# Memory alignment question

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If I write a Vector3 class and declare the x,y,z members as _declspec(allign_16) (I might have got the syntax wrong there). Do member functions count towards data size? I want to have a dot product, and a cross product, and some other utility functions. Would I have to make sure the functions were aligned as well? And also, how do you make vectors take advantage of SIMD?

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Member functions does not affect the size of the object.

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If I write a Vector3 class and declare the x,y,z members as _declspec(allign_16) (I might have got the syntax wrong there). Do member functions count towards data size? I want to have a dot product, and a cross product, and some other utility functions. Would I have to make sure the functions were aligned as well? And also, how do you make vectors take advantage of SIMD?

A way to find out for yourself

1. Create 2 Vector3's on the stack as an array (Vector3 v[2])
2. Set the Vector3 x, y, zs to unique values (e.g. v1 = {1, 2, 3} v2 = {4, 5, 6})
3. (optional but might be less confusing) Get the address of the 1st element of the Vector3 (&(v[0])) array and set it to some variable

Debugging:
4. Set a breakpoint right after the above code.

Viewing memory:
6. When the breakpoint hits, open Memory View. (Debug -> Windows -> Memory)
7. Drag the address of the 1st element in the Vector3 array into the Memory View's address textbox.
8. Right click in the middle of the Memory View (the area with a whole bunch of numbers) and select your data format (typically 32 bit, signed for a Vector3)
9. Look at how 1, 2, 3, 4, 5, 6 are laid out. Padding / alignment are clearly shown.

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This might be a good time to research how member functions work. Essentially, non-virtual member functions are almost exactly the same as a stand-alone or "free" function. You can think of a member function as a free function with an implicit "this" pointer parameter to the type. The "this" pointer would be const if the member function is const. The main difference is that member functions can access the private and protected members of the type.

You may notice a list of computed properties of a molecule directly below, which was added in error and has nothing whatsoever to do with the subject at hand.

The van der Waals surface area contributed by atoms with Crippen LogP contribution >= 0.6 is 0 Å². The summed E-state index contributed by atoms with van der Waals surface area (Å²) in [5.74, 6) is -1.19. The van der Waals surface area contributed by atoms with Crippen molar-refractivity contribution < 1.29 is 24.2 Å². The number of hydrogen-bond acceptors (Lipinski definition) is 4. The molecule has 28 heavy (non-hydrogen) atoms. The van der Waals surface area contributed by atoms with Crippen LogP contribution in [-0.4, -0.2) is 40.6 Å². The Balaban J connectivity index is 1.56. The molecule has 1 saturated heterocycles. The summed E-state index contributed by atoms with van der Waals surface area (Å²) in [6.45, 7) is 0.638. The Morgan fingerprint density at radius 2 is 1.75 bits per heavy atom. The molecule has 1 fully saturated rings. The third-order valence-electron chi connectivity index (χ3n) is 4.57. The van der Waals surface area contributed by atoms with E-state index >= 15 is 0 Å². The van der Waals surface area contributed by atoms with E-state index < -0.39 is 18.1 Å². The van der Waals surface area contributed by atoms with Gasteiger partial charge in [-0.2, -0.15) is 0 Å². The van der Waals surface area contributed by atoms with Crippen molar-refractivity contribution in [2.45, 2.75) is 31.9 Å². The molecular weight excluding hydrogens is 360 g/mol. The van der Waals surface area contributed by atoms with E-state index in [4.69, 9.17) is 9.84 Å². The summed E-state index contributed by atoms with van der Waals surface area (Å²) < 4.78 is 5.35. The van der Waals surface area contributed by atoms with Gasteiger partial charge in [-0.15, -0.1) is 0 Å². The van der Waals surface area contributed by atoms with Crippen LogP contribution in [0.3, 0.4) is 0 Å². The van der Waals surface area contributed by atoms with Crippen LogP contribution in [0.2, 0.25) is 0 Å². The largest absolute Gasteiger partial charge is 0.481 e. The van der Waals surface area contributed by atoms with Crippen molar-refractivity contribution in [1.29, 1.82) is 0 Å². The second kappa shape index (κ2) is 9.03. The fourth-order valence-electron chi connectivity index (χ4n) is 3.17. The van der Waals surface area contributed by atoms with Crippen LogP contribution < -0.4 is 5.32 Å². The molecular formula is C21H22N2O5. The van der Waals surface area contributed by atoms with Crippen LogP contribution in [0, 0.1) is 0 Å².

If you're interested in how virtual member functions work, pretty much all compilers implement them with virtual member function lookup tables, or "vtable". Googling that term will be illuminating.

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This might be a good time to research how member functions work. Essentially, non-virtual member functions are almost exactly the same as a stand-alone or "free" function. You can think of a member function as a free function with an implicit "this" pointer parameter to the type. The "this" pointer would be const if the member function is const. The main difference is that member functions can access the private and protected members of the type.

If you're interested in how virtual member functions work, pretty much all compilers implement them with virtual member function lookup tables, or "vtable". Googling that term will be illuminating.

Ah. I see now. How can I make my vector class take advantage of SIMD instruction sets?

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[quote name='rip-off' timestamp='1319015802' post='4874214']
This might be a good time to research how member functions work. Essentially, non-virtual member functions are almost exactly the same as a stand-alone or "free" function. You can think of a member function as a free function with an implicit "this" pointer parameter to the type. The "this" pointer would be const if the member function is const. The main difference is that member functions can access the private and protected members of the type.

If you're interested in how virtual member functions work, pretty much all compilers implement them with virtual member function lookup tables, or "vtable". Googling that term will be illuminating.

Ah. I see now. How can I make my vector class take advantage of SIMD instruction sets?
[/quote]

Let the compiler do it's job.

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Let the compiler do it's job.

Which will make it shrug and move on.

SSE design. Follow the links from there on previous articles and stuff on gamasutra and original site.

Then just use the library from github, it's a solved problem.

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